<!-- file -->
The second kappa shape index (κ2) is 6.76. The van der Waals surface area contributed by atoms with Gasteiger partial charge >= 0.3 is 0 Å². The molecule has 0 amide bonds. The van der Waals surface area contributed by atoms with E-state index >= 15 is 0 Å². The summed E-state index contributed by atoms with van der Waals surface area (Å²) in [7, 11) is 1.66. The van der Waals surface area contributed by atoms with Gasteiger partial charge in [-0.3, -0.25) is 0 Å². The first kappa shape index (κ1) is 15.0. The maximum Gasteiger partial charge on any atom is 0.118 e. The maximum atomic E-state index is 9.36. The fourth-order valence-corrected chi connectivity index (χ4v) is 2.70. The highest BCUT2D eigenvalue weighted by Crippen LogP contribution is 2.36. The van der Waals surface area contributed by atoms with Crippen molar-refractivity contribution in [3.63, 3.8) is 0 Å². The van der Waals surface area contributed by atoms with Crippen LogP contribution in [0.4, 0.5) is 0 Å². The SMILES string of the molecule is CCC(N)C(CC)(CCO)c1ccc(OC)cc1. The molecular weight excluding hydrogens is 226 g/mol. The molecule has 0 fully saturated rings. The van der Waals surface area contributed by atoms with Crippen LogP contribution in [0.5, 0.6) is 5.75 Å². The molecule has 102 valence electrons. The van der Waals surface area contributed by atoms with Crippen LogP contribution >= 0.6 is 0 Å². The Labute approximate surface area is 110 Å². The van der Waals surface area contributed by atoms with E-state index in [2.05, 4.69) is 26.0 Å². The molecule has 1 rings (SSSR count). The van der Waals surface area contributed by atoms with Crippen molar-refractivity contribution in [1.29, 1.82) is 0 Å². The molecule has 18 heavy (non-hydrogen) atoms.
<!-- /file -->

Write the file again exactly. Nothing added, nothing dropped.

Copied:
The second kappa shape index (κ2) is 6.76. The van der Waals surface area contributed by atoms with Gasteiger partial charge >= 0.3 is 0 Å². The molecule has 0 amide bonds. The van der Waals surface area contributed by atoms with E-state index >= 15 is 0 Å². The summed E-state index contributed by atoms with van der Waals surface area (Å²) in [7, 11) is 1.66. The van der Waals surface area contributed by atoms with Gasteiger partial charge in [-0.3, -0.25) is 0 Å². The first kappa shape index (κ1) is 15.0. The maximum Gasteiger partial charge on any atom is 0.118 e. The maximum atomic E-state index is 9.36. The fourth-order valence-corrected chi connectivity index (χ4v) is 2.70. The highest BCUT2D eigenvalue weighted by Crippen LogP contribution is 2.36. The van der Waals surface area contributed by atoms with Crippen molar-refractivity contribution in [3.63, 3.8) is 0 Å². The van der Waals surface area contributed by atoms with Crippen LogP contribution in [0.4, 0.5) is 0 Å². The SMILES string of the molecule is CCC(N)C(CC)(CCO)c1ccc(OC)cc1. The molecular weight excluding hydrogens is 226 g/mol. The molecule has 0 fully saturated rings. The van der Waals surface area contributed by atoms with Crippen LogP contribution in [0.5, 0.6) is 5.75 Å². The molecule has 102 valence electrons. The van der Waals surface area contributed by atoms with Crippen LogP contribution >= 0.6 is 0 Å². The Labute approximate surface area is 110 Å². The van der Waals surface area contributed by atoms with E-state index in [2.05, 4.69) is 26.0 Å². The molecule has 1 rings (SSSR count). The van der Waals surface area contributed by atoms with Crippen molar-refractivity contribution in [1.29, 1.82) is 0 Å². The molecule has 18 heavy (non-hydrogen) atoms.